LT. GEN. JOHN ALLEN, COMMANDER U.S. FORCES AFGHANISTAN-NOMINEE: As we have emphasized to the Pakistanis, we've got to bring pressure to bear on this insurgent safe haven.
LEVIN: Yeah, but you want to comment. Is likely to change in the near-term?
ALLEN: Sir, I don't think it is likely to change. It is both the capacity issue for the Pakistanis and I think potentially a willingness issue.
STARR: Whether it's the Haqqanis, the Taliban or al Qaeda, the real issue at hand, of course, is that all of these groups can still stage spectacular attacks and raise very real questions about whether the war in Afghanistan can really succeed even as President Obama prepares to bring the first troops home.
Barbara Starr, CNN, the Pentagon.
COREN: Well, just ahead on News Stream, as Yemen waits to hear from its wounded president, we hear from the country's acting leader. It's his first interview with a western TV network.
COREN: Well, security in Yemen is deteriorating after months of protests. The government acknowledges it has lost control of five provinces to militants. Well, basic necessities are in short supply. And the embattled president is recovering in Saudi Arabia after an assassination attempt.
So what does the future hold? Well, acting president Abdu Rabu Mansoor Hadi sat down with our Nic Robertson for an exclusive interview.
NIC ROBERTSON, CNN INTERNATIONAL CORRESPONDENT: Why does the president insist on coming back to Yemen against pressure of the United States, against pressure from the opposition here. Many people consider him now to be part of the problem for Yemen, not part of the solution, the reason why the economy is in bad shape, the reason why there is so much corruption. They say this will be a perfect opportunity for him to step down -- he's been injured.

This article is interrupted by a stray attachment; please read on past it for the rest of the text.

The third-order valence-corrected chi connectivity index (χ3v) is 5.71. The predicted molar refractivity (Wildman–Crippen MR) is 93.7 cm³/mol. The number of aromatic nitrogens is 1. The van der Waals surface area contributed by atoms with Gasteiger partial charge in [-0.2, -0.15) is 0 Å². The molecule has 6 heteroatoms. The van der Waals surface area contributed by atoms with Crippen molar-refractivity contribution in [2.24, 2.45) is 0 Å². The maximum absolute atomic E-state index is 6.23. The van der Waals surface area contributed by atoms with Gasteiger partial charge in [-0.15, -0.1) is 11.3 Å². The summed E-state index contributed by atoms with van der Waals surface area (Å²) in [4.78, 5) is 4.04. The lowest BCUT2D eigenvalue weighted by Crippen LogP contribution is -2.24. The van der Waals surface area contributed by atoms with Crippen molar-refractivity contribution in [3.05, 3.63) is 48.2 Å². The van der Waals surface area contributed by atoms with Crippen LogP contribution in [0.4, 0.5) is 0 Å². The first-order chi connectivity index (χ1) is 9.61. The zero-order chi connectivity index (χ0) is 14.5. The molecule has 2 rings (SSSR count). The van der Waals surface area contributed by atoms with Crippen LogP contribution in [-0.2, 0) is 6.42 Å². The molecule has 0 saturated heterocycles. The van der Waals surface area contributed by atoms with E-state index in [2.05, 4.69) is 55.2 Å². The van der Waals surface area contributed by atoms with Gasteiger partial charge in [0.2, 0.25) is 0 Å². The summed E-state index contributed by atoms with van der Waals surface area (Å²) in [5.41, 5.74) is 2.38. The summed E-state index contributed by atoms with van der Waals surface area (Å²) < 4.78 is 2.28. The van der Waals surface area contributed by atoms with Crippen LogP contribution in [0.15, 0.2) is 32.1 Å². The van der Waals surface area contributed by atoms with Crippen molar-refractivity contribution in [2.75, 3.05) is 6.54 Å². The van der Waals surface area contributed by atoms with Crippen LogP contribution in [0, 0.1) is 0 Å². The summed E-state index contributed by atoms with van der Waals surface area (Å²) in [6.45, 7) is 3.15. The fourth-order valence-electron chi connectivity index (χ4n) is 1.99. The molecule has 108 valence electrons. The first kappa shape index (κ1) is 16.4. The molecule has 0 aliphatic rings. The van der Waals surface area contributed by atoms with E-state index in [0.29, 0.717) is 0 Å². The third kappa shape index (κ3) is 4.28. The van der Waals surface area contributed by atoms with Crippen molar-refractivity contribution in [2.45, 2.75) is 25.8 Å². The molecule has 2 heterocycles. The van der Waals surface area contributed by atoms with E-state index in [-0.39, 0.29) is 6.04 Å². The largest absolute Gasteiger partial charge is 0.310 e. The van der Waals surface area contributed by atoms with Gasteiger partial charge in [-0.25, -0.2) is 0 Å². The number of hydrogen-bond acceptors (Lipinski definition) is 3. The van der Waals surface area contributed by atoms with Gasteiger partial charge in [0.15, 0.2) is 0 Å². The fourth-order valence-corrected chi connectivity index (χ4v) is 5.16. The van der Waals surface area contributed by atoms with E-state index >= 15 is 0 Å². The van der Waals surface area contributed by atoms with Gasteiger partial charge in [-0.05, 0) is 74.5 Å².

ABDU RABU MANSOOR HADI, ACTING PRESIDENT OF YEMEN (through translator): He is part of solving the problems in Yemen. He's part of the political balance here in Yemen. He's been an expert in dealing with all differences and with all political and tribal differences and tribal approaches.
ROBERTSON: How dangerous is the situation now? You say provinces are out of the government control. How many provinces has the government lost control over?
HADI: More than five provinces. Talking to you, there is a fight between the government forces and al Qaeda in Abyan since 5:00 am this morning.
ROBERTSON: Has the United States increased its drone attacks?
HADI: I'll give you another secret, the drone are two types -- one taking pictures and collecting information, and the other one is carrying missiles. Actually these missiles could not be launched unless the voice of the enemy himself is recorded. And his voice is usually recorded with the CIA with our operations room with Pentagon and if it is identical than this missile is launched and fired, otherwise it could not be launched.
ROBERTSON: How long do you think the president can survive and go on in power? He's lost huge and important support, political support, military support, tribal support.
HADI: Actually he has not lost all the support. This is what the opposition is saying. He still has his ruling party. It consists of 3 million people. He has also the army with him.